National ID – It’s All About Authorization

A national ID card is ‘not’ really about identity

by Duncan Frissell


A national ID card is ‘not’ really about identity. It is about authorization.


A modern national ID system will:


* Require Americans to obtain federal government authorization to travel, work, rent or buy housing, obtain medical care, use financial services, and make many purchases.


* This federal authorization could be denied for many reasons including database errors, a suspicious transaction profile, being a deadbeat parent, failure to pay taxes or fines, and any other social control measures Congress wishes to hang on the system.


* The system will almost certainly create an outlaw class – as large as 10 to 20% of the population – cut off from ‘normal’ life in America. This class will include political refuseniks as well as those whose behavior has caused the system’s software to deny their transactions. This outlaw class will sustain the underground economy for the use of future terrorists (and ordinary criminals).


These effects are easy to predict because they’ve already happened on a lesser scale.


Previous national ID proposals covered such activities as travel, work authorization, national health care, and licensing of drivers. All of these proposed systems were meant to deny access to air travel, work, medical care, and driving to those who were not authorized for these activities. The events of September 11th mean that many more transactions will require a national ID. It is likely that the ID will be required for the purchase of alcohol, tobacco, Rx drugs, firearms, ammunition, knives, fertilizer, flying lessons, or any other goods or services the government considers dangerous. Additionally, in order to track the movement of potential terrorists, the new improved national ID card will have to control all transportation including car rentals and purchases, accommodations and financial services—a large chunk of our lives.


When you present your national ID to complete a transaction, you will actually be asking the Federal Government for its permission. It converts most significant transactions that you make from private ones to public ones. It creates a government license for all jobs, all travel, all medical care, and many purchases. This is a profoundly troubling departure from American traditions.


Beyond federal licensing there are all the reasons that the system will reject your proposed transaction. A national ID system can’t control terrorists or illegals unless it uses software based on credit card fraud detection software to block suspicious transaction and then deny the use of the ID card and notify the appropriate authorities.


To understand how this will work, you have to understand how modern credit card software works. A credit card authorization system performs a large number of checks to decide whether or not to authorize a proposed transaction. First, it checks to see if the card is in the system, has not been reported stolen, and has adequate credit for the transaction. But then it goes further. It checks the customer’s transaction history; it checks the exact nature of recent transactions and of the proposed transaction to see how they fit the customer’s profile and the profile of fraudulent transactions that it has stored in its system. It then produces a ‘score’, which it uses to determine whether or not to authorize the transaction. This is real ‘profiling’.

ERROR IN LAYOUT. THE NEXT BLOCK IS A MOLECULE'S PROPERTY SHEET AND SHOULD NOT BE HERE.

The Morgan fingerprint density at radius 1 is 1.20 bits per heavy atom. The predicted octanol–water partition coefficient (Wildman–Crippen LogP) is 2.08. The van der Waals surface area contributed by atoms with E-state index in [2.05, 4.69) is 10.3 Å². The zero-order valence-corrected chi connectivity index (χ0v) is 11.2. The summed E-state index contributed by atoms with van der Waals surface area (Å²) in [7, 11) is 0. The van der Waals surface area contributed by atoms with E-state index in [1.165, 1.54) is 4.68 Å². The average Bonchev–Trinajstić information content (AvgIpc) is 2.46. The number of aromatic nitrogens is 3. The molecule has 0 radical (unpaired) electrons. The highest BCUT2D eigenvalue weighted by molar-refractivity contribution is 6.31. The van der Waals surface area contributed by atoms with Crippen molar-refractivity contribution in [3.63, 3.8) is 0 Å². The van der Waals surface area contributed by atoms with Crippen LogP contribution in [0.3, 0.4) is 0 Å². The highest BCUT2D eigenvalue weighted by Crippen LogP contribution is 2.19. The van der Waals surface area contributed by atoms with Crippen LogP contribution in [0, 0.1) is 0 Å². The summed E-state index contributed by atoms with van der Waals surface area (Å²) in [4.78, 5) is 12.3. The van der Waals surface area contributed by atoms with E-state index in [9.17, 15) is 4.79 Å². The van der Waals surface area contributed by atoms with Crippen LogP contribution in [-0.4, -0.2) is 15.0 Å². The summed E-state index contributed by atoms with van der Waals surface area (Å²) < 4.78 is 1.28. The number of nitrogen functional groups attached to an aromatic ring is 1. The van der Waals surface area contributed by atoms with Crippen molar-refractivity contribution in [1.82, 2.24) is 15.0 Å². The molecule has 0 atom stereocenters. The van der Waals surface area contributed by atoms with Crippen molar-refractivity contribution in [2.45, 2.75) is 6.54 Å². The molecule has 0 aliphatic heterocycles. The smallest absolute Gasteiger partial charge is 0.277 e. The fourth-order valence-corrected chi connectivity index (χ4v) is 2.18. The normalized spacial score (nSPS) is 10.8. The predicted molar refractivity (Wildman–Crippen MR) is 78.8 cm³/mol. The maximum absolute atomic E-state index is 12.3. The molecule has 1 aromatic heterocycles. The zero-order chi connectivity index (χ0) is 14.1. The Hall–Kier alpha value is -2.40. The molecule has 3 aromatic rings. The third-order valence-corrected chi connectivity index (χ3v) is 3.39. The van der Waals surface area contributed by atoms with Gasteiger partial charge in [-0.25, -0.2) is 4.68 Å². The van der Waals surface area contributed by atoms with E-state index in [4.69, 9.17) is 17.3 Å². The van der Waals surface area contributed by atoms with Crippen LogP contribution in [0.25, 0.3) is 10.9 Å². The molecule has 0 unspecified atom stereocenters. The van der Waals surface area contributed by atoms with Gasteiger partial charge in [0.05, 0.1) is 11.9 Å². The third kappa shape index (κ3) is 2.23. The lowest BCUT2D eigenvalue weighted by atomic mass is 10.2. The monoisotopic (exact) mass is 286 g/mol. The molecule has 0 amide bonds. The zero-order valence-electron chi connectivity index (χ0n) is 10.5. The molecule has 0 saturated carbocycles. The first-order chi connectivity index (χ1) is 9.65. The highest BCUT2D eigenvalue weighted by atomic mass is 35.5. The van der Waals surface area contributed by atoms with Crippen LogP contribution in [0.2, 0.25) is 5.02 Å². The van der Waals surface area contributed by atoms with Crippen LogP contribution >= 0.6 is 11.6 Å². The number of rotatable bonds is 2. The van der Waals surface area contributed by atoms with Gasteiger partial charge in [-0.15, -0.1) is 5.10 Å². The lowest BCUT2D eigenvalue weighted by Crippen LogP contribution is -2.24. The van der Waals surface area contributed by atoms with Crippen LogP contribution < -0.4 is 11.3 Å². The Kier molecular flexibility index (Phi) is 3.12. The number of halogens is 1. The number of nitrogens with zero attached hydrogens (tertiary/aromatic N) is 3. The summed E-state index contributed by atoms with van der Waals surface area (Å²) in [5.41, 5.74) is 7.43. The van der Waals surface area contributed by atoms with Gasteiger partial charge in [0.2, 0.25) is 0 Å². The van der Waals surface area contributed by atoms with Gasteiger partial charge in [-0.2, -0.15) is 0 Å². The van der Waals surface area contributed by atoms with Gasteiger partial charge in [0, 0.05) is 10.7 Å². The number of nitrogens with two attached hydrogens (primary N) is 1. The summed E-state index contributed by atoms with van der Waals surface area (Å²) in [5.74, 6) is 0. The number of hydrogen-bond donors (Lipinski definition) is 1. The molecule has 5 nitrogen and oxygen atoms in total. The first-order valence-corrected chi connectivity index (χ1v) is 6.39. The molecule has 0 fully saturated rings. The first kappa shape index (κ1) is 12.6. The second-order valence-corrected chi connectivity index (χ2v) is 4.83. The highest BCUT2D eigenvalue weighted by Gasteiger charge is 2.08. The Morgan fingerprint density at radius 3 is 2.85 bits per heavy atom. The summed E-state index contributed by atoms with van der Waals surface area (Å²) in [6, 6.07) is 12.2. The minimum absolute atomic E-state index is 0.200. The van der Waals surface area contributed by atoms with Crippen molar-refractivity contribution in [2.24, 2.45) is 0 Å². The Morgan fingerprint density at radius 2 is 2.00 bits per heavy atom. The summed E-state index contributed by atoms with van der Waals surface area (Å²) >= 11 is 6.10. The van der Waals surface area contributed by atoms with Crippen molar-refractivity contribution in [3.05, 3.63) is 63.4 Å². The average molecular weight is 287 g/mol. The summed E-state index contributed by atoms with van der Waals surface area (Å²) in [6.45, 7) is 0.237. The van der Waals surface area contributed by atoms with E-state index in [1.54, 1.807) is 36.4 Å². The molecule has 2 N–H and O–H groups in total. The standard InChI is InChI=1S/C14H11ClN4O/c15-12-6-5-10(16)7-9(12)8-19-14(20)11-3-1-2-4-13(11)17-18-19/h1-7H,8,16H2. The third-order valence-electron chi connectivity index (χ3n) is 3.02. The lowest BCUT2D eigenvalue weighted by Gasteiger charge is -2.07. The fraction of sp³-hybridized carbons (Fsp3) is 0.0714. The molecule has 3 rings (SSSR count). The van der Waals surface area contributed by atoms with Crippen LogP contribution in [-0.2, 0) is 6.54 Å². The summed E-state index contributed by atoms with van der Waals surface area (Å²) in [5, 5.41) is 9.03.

But even if you are you, the ID card is valid, and your transactions aren’t suspicious; your right to travel, work, and buy will still likely be blocked by social control measures added by Congress or the administrative bureaucracy. We know that this will happen because that is exactly what ‘has’ happened with drivers’ licenses. A driver’s license once meant that your state considered you a safe driver. Today, you can be denied a license for failing to pay child support, failure to pay traffic and other fines (including library fines), being a non-resident alien, and for hundreds of other ‘offenses’.


State legislatures could not resist the temptation to leverage the drivers license system to control their populations. Their actions were based on the idea that “driving is a privilege not a right.” The future abuse of the national ID card will be based on the idea that “living is a privilege not a right.”


When your national ID card is denied (for whatever reason), you will find yourself in a very uncomfortable situation. But you will not be alone. In America today, some 20% of the population does not use credit cards or bank accounts because they are unwilling or unable to perform the financial management tasks necessary to maintain such accounts. Similarly, the national ID card will produce a population of political or life-style refuseniks who will not or cannot use it. Such populations do not disappear. They continue to survive as best they can and support a robust underground economy with its well-known negative effects on tax collection, obedience to law, and social cohesion.


As convenient as a national ID card seems for law enforcement, it is an un-American notion. It comes from a political system explicitly rejected by those men who founded this country. The English language has a word for a system in which the central government of a country must authorize in advance all of its citizen’s activities. That word is totalitarian.


Duncan Frissell is an Attorney working in New York City. His Social Security card reads “For Social Security and tax purposes–not for identification.”

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